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  5. "Her donkey can hear my chick…

"Her donkey can hear my chickens."

Translation:Její osel slyší má kuřata.

November 18, 2017



I translated this phrase as "Její osel muže šlyšet moje kuřata" but I was corrected to "Její osel slyší moje kuřata", but this is more "her donkey hears my chickens". Am I right?


Maybe a native English speaker can clarify better the difference between sentences "He can hear them" and "He hears them".

My knowledge is that English, for verbs of sences, uses aditional verb "can". I know for sure that "I smell" means "I stink" but "I can smell" means "I have the ability to smell." Using this logic, the prefered correct English translation is "He can hear them."

And now back to Czech - we don't use "může" in the way English does with verbs of sences and therefore translating it is wrong.

However, to make things even more complicated, the sentence "Její osel může slyšet má kuřata" isn't wrong - it makes sence but one would expect the sentence to continue: "He can hear them when something"...


Native English speaker here. He can hear them implies the possibilty of hearing as in... if he wasnt wearing headphones he could hear them or in the present tense, he can hear them but he isnt listening. He hears implies that he is actively listening. Without the can is more specific to an ongoing action definitely happening versus the possibility that it could. It changes the sentence considerably.


You simply do not use "může slyšet" in Czech. You use "slyší" often even when speaking about a possibility. In negative sometimes "nemůže slyšet" might be OK but not for the most of "I can't hear you", that is really only "neslyším tě".


At least one very well honed native English speaker did, in "A Concise Grammar of Contemporary English" by Quirk & Greenbaum (1973):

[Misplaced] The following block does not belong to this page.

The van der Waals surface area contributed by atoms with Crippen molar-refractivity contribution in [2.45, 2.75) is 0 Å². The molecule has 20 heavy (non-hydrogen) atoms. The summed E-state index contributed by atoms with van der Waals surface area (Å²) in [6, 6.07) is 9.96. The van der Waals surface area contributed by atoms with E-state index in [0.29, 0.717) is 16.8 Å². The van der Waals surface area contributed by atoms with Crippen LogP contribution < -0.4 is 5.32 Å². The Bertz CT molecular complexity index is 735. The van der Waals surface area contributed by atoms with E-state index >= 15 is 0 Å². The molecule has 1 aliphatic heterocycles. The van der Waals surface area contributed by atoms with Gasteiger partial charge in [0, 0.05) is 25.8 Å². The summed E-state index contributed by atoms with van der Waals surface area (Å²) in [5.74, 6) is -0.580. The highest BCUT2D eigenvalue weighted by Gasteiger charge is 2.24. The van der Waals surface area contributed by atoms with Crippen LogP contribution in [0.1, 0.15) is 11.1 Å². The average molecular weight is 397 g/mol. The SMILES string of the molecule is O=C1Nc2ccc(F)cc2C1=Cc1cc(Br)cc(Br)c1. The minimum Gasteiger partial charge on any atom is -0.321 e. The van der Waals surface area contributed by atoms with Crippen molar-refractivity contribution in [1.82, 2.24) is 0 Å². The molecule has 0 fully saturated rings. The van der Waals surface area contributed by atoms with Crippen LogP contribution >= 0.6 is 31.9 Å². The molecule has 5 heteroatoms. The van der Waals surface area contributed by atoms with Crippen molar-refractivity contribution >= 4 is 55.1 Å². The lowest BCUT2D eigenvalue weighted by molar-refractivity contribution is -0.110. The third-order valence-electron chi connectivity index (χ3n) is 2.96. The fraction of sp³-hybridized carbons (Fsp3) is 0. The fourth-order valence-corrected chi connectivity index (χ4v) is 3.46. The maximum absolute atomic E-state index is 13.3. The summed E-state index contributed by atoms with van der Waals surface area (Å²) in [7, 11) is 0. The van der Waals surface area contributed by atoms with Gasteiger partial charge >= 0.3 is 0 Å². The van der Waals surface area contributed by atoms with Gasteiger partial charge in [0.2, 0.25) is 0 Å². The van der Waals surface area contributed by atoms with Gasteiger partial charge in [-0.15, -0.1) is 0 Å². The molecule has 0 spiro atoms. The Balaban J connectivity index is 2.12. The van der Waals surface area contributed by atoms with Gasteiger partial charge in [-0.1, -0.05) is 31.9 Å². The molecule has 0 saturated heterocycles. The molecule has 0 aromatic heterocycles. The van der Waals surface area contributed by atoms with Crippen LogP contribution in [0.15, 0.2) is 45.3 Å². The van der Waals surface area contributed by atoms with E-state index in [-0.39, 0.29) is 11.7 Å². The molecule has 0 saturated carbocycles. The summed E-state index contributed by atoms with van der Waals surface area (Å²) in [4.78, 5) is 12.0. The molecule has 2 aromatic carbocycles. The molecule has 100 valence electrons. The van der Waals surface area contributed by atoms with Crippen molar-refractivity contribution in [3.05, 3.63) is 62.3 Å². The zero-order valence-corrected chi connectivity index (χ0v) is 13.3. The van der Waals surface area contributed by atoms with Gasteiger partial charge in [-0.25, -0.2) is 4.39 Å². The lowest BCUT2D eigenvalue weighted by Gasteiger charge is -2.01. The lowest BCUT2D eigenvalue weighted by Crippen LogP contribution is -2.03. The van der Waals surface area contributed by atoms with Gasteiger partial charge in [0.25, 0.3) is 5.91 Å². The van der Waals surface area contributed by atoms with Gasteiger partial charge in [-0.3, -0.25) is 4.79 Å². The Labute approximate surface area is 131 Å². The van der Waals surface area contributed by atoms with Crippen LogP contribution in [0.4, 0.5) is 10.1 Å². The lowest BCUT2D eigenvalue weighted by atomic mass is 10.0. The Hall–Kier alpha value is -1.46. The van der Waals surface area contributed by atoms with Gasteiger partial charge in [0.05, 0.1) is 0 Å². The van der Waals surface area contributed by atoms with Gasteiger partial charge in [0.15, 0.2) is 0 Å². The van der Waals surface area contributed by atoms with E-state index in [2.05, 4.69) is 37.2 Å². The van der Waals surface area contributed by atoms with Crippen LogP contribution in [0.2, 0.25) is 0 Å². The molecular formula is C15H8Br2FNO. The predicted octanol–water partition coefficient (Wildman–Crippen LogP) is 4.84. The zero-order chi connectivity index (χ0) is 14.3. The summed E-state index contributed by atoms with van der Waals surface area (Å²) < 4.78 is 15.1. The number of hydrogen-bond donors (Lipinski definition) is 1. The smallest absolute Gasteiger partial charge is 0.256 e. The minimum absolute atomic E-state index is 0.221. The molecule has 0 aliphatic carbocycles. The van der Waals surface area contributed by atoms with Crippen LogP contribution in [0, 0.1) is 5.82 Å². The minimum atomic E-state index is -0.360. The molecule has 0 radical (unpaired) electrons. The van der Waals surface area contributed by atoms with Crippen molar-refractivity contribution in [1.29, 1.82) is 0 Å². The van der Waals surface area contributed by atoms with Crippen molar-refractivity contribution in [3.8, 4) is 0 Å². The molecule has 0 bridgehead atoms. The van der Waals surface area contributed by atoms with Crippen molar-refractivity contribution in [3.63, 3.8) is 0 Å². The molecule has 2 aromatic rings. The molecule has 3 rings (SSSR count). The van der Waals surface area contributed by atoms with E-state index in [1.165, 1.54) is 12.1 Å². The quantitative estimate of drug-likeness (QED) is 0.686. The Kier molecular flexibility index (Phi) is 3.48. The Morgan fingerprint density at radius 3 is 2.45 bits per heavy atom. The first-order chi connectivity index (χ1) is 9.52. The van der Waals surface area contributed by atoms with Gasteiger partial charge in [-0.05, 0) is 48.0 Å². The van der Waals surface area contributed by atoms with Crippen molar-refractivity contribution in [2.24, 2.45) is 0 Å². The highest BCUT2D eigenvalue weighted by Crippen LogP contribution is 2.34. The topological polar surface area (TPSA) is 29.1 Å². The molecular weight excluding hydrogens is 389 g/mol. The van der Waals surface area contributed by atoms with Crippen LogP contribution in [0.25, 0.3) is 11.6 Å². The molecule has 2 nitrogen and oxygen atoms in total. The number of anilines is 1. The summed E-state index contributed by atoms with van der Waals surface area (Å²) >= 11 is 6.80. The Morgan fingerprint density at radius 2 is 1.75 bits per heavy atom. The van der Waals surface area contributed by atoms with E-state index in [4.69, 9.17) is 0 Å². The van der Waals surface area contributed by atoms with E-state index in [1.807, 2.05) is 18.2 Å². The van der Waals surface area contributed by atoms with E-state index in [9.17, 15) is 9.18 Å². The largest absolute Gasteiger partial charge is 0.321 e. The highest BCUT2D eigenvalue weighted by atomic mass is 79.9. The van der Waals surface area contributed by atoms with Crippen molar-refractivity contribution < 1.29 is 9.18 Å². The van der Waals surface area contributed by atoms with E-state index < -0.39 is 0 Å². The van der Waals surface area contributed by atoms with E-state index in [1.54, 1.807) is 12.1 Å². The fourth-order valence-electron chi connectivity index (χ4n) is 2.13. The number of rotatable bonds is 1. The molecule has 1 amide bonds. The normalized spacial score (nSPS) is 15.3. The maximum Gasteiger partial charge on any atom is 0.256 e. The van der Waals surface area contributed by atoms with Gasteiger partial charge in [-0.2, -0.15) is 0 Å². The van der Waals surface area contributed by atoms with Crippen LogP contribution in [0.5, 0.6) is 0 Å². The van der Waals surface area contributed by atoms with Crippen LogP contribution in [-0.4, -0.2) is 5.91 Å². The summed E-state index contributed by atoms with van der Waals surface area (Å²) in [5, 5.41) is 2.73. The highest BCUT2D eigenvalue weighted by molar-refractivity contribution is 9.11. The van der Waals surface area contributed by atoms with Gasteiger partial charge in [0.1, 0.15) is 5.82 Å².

With some perception verbs (3.35), can V corresponds to the progressive aspect be V-ing with dynamic verbs:

I can hear footsteps; who's coming?

And 3.35 includes both "hear" and "see".

Expecting to translate every can see as může vidět just out of ignorance of how it works on the English side would seem rather silly, as would berating people for trying to help users avoid that particular mistake.

So yes, we do make mistakes, as is inherent in what we do. (Kdo nic nedělá, nic nezkazí.) But if we made a mistake in this particular case, it is that we saw greater good in avoiding teaching a bad thing than in avoiding nasty comments.


Why there is an error when i typed "jeji osel muze slyset me slepice" ???


please read previous explanations. Your sentence would be "Her donkey is able to hear my hens"


Why do they always include this "can" in connection with verbs of perception? That leads me to try a translation using "může" and getting rated wrong. Very confusing.


I understand your frustration, and I share it! To compound it, this sentence might also be translated as simply "Her donkey hears my chickens." I've more or less gotten used to this, so sometimes I include "can" in the English translation and sometimes I don't. My experience has been that both versions usually work.


Why not "Jí osel..."?


Ji is a pronoun (in the accusative case) and does not indicate possession. Use "ji" for the object of an action---I see her. Use "jeji" to indicate ownership---It is her donkey.

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